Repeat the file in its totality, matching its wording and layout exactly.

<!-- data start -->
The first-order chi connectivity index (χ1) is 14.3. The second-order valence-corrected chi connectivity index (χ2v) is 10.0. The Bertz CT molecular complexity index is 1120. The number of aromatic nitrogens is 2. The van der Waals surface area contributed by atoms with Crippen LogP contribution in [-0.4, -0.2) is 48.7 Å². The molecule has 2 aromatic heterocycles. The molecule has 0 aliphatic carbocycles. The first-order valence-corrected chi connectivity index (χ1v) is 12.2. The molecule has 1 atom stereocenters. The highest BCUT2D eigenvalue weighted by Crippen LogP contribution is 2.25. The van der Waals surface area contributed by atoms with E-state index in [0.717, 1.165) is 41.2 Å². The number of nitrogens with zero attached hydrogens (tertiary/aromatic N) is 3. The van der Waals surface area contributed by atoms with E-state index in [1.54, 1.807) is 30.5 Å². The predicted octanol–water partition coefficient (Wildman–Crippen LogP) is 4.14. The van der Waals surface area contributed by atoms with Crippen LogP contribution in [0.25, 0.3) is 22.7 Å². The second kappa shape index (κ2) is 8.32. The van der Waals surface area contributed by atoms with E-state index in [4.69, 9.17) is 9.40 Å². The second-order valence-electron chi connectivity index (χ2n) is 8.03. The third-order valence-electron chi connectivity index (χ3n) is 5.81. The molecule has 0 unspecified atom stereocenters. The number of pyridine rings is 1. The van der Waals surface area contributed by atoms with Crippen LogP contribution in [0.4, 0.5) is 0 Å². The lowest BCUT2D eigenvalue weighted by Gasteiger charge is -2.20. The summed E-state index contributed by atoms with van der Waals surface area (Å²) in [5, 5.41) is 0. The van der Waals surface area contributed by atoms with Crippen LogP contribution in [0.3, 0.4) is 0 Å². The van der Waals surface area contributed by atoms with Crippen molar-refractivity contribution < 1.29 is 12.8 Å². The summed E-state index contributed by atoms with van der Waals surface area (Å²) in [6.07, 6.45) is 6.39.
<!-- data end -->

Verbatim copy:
The first-order chi connectivity index (χ1) is 14.3. The second-order valence-corrected chi connectivity index (χ2v) is 10.0. The Bertz CT molecular complexity index is 1120. The number of aromatic nitrogens is 2. The van der Waals surface area contributed by atoms with Crippen LogP contribution in [-0.4, -0.2) is 48.7 Å². The molecule has 2 aromatic heterocycles. The molecule has 0 aliphatic carbocycles. The first-order valence-corrected chi connectivity index (χ1v) is 12.2. The molecule has 1 atom stereocenters. The highest BCUT2D eigenvalue weighted by Crippen LogP contribution is 2.25. The van der Waals surface area contributed by atoms with E-state index in [0.717, 1.165) is 41.2 Å². The number of nitrogens with zero attached hydrogens (tertiary/aromatic N) is 3. The van der Waals surface area contributed by atoms with E-state index in [1.54, 1.807) is 30.5 Å². The predicted octanol–water partition coefficient (Wildman–Crippen LogP) is 4.14. The van der Waals surface area contributed by atoms with Crippen LogP contribution in [0.25, 0.3) is 22.7 Å². The second kappa shape index (κ2) is 8.32. The van der Waals surface area contributed by atoms with E-state index in [4.69, 9.17) is 9.40 Å². The second-order valence-electron chi connectivity index (χ2n) is 8.03. The third-order valence-electron chi connectivity index (χ3n) is 5.81. The molecule has 0 unspecified atom stereocenters. The number of pyridine rings is 1. The van der Waals surface area contributed by atoms with Crippen LogP contribution in [0.4, 0.5) is 0 Å². The lowest BCUT2D eigenvalue weighted by Gasteiger charge is -2.20. The summed E-state index contributed by atoms with van der Waals surface area (Å²) in [5, 5.41) is 0. The van der Waals surface area contributed by atoms with Crippen LogP contribution in [0.3, 0.4) is 0 Å². The van der Waals surface area contributed by atoms with Crippen molar-refractivity contribution < 1.29 is 12.8 Å². The summed E-state index contributed by atoms with van der Waals surface area (Å²) in [6.07, 6.45) is 6.39.